- Research Unbundling
- Best Execution Reporting
As a quick reminder, MIFID 2 demands that asset managers must pay banks and brokerages for investment research wholly separately from their trading fees, in what is generally referred to as “Research Unbundling.” This separation of the cost of research from trading commissions was imposed to reduce inducements and conflicts of interest between asset managers and brokers. Critics of unbundling suggest that it has reduced the availability and quality of available research, particularly for smaller capitalization stocks and the result is that smaller firms have subsequently struggled to attract investors and reduced market liquidity in such stocks. SMEs particularly need a good level of investment research to give them enough visibility to attract new investors, since they are often not well-known brand names. It has been suggested that asset managers’ research spending has reduced by up to 30 percent, spurring a price war between banks and independent research providers to sell research (an intended consequence), however, this also resulted in a big decline in research coverage of small-cap companies (an unintended consequence).
The other common cited criticism of unbundling is that it does not work for bond trading where the cost of trading is covered by spreads rather than commissions. Interestingly, this unbundling issue was already subject to an ongoing MIFID consultation where industry had strongly advocated for permanent removal of the unbundling rules.
Under the European Commission proposals, firms would be allowed to “re-bundle” research and trading costs for all fixed income trading (allowing all rates, credit, and loan research to be bundled) and for equities for all companies with a market capitalization of less than €1 billion (c.$1.15 billion).
MIFID 2 best-execution reports require that each trading and execution venue for other financial instruments publicly disclose data on the quality of transaction execution periodically. The detailed reports include details about trade price, costs, speed, and likelihood of execution for each trade. It’s a significant data aggregation and reporting burden, and industry believe that despite the huge volume of data disclosed, the reports are rarely read by investors, a point empirically proven by the very low numbers of downloads from the website where the reports can be found. Further, the Commission notes that 70% of respondents to the recent ESMA MIFID 2 review consultation indicated that the best execution reports are not useful.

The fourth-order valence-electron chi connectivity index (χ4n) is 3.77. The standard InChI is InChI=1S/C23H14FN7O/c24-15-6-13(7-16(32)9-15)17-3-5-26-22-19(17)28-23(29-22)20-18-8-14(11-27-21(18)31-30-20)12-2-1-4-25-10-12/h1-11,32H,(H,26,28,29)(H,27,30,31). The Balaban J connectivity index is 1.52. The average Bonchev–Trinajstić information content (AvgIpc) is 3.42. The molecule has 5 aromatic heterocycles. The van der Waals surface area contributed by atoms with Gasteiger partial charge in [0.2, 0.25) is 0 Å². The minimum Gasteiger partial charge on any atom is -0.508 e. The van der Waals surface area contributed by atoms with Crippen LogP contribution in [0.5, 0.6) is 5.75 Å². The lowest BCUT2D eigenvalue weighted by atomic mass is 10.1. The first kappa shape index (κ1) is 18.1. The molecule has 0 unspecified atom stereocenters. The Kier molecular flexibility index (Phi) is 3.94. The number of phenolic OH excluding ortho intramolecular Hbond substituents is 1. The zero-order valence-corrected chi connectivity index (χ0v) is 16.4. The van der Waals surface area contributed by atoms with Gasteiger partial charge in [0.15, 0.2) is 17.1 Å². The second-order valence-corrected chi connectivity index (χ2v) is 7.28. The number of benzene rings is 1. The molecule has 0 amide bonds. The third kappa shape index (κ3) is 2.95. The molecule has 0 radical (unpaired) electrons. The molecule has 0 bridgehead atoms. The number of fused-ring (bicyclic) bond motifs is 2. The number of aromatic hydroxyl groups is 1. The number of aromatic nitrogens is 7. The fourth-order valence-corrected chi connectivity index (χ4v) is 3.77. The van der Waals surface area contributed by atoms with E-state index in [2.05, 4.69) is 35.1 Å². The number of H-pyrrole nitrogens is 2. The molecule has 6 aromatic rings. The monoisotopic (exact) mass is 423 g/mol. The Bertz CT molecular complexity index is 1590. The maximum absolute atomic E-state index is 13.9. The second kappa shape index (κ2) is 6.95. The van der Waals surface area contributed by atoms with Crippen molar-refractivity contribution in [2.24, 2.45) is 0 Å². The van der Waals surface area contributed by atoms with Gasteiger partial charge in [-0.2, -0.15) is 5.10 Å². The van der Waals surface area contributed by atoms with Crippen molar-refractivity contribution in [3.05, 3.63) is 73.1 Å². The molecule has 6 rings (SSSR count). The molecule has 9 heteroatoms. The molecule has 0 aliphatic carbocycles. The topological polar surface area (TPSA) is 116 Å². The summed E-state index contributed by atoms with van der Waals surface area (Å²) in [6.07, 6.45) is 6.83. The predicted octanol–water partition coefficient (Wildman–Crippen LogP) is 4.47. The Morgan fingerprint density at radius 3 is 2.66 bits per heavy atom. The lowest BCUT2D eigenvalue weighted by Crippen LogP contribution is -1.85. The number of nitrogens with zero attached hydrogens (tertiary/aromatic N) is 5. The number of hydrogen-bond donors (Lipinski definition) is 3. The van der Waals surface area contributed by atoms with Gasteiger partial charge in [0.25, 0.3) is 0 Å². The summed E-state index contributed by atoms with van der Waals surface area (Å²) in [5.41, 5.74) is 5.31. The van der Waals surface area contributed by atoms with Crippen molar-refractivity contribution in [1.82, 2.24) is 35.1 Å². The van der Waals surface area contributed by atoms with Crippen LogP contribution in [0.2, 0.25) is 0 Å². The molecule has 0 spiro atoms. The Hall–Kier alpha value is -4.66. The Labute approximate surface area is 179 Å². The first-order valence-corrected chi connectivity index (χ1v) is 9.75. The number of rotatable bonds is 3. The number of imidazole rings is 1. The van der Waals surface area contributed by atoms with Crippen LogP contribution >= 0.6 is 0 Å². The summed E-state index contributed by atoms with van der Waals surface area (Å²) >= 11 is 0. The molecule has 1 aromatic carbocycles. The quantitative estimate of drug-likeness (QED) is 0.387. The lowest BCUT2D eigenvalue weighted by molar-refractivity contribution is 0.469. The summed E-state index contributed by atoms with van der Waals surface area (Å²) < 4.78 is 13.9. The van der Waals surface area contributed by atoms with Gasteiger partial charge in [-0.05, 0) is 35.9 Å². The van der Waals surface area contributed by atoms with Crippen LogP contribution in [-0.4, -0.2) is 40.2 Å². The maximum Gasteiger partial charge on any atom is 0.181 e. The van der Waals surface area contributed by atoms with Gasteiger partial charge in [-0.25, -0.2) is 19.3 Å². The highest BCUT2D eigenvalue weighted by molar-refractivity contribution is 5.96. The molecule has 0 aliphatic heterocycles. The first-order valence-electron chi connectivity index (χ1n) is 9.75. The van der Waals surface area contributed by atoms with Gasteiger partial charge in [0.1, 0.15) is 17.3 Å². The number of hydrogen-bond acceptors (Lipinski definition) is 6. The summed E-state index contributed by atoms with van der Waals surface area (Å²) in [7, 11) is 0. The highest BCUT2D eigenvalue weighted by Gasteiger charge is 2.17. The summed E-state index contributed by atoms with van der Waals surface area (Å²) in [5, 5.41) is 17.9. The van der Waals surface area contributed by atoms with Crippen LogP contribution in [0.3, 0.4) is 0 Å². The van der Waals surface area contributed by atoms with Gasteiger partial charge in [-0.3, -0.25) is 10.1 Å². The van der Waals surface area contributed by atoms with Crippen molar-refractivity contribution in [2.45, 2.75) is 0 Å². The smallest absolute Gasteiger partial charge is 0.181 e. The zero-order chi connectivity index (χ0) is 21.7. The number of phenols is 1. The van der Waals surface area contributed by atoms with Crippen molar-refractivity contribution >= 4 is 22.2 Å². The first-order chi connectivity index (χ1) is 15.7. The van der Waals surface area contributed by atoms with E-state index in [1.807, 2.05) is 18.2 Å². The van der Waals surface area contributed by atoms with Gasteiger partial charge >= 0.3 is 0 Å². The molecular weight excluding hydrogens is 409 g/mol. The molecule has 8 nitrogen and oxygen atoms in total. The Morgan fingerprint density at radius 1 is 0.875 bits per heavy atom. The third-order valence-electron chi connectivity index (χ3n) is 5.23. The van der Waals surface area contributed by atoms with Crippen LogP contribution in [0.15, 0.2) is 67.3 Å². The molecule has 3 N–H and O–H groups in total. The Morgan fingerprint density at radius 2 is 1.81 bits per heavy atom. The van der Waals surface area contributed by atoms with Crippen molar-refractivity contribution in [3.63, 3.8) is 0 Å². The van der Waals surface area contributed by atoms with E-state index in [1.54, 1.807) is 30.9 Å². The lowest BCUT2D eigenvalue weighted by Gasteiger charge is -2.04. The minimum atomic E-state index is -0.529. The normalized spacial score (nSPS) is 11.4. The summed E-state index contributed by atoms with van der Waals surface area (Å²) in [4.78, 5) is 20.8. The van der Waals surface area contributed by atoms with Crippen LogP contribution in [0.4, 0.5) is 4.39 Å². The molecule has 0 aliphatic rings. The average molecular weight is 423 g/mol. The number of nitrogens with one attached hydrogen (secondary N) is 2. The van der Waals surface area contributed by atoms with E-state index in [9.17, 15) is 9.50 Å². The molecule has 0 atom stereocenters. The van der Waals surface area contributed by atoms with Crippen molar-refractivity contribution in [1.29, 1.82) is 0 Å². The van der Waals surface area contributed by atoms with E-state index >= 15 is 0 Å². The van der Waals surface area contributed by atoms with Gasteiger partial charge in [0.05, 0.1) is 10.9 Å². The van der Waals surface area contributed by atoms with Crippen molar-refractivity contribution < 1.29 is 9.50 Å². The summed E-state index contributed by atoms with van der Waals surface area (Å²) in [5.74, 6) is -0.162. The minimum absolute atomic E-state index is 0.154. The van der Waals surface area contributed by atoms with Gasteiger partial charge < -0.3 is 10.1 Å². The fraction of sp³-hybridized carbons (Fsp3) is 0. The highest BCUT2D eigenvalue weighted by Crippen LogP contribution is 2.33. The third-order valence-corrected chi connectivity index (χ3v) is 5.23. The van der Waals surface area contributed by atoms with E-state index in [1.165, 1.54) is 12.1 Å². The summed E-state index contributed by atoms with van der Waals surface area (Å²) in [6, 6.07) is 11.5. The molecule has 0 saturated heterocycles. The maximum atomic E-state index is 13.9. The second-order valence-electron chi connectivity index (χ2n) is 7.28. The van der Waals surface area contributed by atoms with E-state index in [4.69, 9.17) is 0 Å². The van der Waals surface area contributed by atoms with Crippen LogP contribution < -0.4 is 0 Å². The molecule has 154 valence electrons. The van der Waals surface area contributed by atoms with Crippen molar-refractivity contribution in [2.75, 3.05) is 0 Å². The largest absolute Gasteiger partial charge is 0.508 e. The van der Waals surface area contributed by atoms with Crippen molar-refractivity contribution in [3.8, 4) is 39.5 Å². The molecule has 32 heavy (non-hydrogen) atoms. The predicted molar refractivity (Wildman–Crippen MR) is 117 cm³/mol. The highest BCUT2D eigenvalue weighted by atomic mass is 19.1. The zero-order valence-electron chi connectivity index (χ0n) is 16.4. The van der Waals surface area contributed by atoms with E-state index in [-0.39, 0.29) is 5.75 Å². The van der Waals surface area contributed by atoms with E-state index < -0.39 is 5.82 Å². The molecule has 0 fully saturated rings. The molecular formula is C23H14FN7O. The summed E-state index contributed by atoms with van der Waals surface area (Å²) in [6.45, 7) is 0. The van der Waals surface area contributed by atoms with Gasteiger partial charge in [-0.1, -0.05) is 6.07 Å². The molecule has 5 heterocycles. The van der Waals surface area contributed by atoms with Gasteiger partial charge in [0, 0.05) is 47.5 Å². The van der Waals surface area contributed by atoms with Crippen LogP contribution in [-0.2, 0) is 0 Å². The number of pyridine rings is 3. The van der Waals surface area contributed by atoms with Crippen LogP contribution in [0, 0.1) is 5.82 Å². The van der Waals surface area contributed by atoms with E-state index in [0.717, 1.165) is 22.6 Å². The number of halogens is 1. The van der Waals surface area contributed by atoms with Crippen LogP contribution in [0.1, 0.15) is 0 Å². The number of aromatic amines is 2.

Asset managers simply don’t rely on these regulatory reports either as they directly engage with their trading counterparts on best execution standards. ESMA had previously deprioritized the publication of these reports anyway to alleviate some burdens on asset managers in the context of the pandemic. This proposal just looks to extend this suspension and with the full review of MIFID 2 planned in 2021 anyway, we could see a permanent removal of these reports in due course.
Isn’t it ironic, don’t you think?
As usual, the Commissions’ proposal requires further approval by the parliament and Council but is likely to become effective in early 2021. These rollbacks are very intriguing targeted relief to assist the European capital markets. They also contain a large degree of irony. The looser ruleset will become effective early in 2021, after the United Kingdom has left the EU due to Brexit. The logic of Brexit was to remove certain unnecessary regulatory and operational burdens to allow business flourish, however, UK asset managers may be left with both unbundling and the reporting regimes under FCA rules and will not be able to directly avail of the EU relaxations. US managers have long urged the EU to solve for the unbundling anomaly, and while they will be pleased to see this proposal, they will also likely be uttering the occasional, “I told you so!”